Friday 5th of June 2020

stop substandard buildings from going up... or down...


Harry Triguboff's Meriton wants immediate reforms to the construction industry in NSW to stop substandard buildings from going up, as a growing number of experts argue the government should issue low-interest loans to apartment owners battling defects.

The perception of a crisis in Sydney’s residential apartment market snowballed this week after the Herald revealed another evacuation of a unit block at Zetland, while the Premier conceded that self-regulation had failed.

Some in the development industry have warned that buyers could be scared off by the focus on apartment defects. But a spokesman for Meriton, whose ubiquitous apartment blocks have made founder Mr Triguboff one of the country’s richest people, said the company had “full confidence that everything will be resolved.”

However, the Meriton spokesman also said the government should “immediately” implement a simple change to industry practice.



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Image at top doing the rounds on the email and twitter circuits

city living is bad for you...


The hearts of young city dwellers contain billions of toxic air pollution particles, research has revealed.

Even in the study’s youngest subject, who was three, damage could be seen in the cells of the organ’s critical pumping muscles that contained the tiny particles. The study suggests these iron-rich particles, produced by vehicles and industry, could be the underlying cause of the long-established statistical link between dirty air and heart disease.

The scientists said the abundance of the nanoparticles might represent a serious public health concern and that particle air pollution must be reduced urgently. More than 90% of the world’s population lives with toxic air, according to the World Health Organization, which has declared the issue a global “public health emergency.


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fixing the cracks...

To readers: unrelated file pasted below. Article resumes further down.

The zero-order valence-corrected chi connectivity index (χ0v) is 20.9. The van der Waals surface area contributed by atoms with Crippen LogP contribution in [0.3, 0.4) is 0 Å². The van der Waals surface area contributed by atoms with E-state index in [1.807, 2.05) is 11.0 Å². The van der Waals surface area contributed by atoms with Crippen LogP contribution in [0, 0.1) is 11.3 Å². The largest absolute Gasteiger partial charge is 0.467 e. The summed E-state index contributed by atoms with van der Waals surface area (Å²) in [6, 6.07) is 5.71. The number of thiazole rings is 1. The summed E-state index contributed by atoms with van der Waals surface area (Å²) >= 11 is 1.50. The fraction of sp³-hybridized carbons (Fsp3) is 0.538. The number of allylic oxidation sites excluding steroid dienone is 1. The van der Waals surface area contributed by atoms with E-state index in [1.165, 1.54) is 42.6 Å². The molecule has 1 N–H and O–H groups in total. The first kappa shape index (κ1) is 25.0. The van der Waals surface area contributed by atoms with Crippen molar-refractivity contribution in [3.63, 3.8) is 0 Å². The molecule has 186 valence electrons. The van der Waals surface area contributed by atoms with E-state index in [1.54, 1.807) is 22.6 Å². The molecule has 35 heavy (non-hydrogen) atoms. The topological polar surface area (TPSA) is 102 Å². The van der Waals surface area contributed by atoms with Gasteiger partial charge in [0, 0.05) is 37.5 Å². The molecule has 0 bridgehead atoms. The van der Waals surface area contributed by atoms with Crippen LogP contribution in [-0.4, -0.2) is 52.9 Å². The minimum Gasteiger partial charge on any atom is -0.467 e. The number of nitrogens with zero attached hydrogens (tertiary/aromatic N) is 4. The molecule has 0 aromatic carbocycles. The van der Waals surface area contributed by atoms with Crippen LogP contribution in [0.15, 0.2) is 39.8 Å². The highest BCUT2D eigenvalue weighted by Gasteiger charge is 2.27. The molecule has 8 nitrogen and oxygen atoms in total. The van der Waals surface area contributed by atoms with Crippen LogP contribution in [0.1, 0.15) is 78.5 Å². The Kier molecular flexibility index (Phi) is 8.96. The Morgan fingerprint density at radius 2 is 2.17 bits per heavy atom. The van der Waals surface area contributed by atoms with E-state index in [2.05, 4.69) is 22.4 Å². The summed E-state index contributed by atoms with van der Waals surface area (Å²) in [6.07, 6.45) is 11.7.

Construction giant Icon claims it has spent $24 million since the evacuation of its cracked Opal Tower skyscraper, despite putting only $1 million aside as a "provision for defects".

Key points:
  • Fifteen owners are still locked out of their apartments as repairs continue
  • The $24 million repair bill is expected to keep growing
  • One expert says the amount put aside by Icon was indicative of an under-regulated industry 


Financial statements accessed by the ABC reveal Icon — the company that built the tower — was holding just $1.09 million in the fund for its portfolio of buildings across NSW.

However, it has forked out $24 million and counting since the Opal Tower disaster, which happened just months after the building opened its doors.

Many builders have funds to cover defects, however one expert said the "very modest amount" Icon had put aside was indicative of the under-regulated industry and an example of why reform was needed.

All 392 apartments in Opal Tower, at Sydney's Olympic Park, were evacuated on Christmas Eve when cracks were spotted in the building, with residents forced out of their homes and into temporary accommodation.

More than eight months on, 15 owners are still locked out of their apartments as rectification works continue.

Some owners have launched a class action law suit against the State Government.

Icon told the ABC the "Opal Tower event" was insurable, however it did not reveal how much of the $24 million — which also includes an amount spent on housing residents in temporary accommodation — it was planning to claim.

It said the bill to repair Opal Tower would not come out of the $1.09 million defects fund, listed in its financial results.


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Remember the days of "wallpapering the cracks"...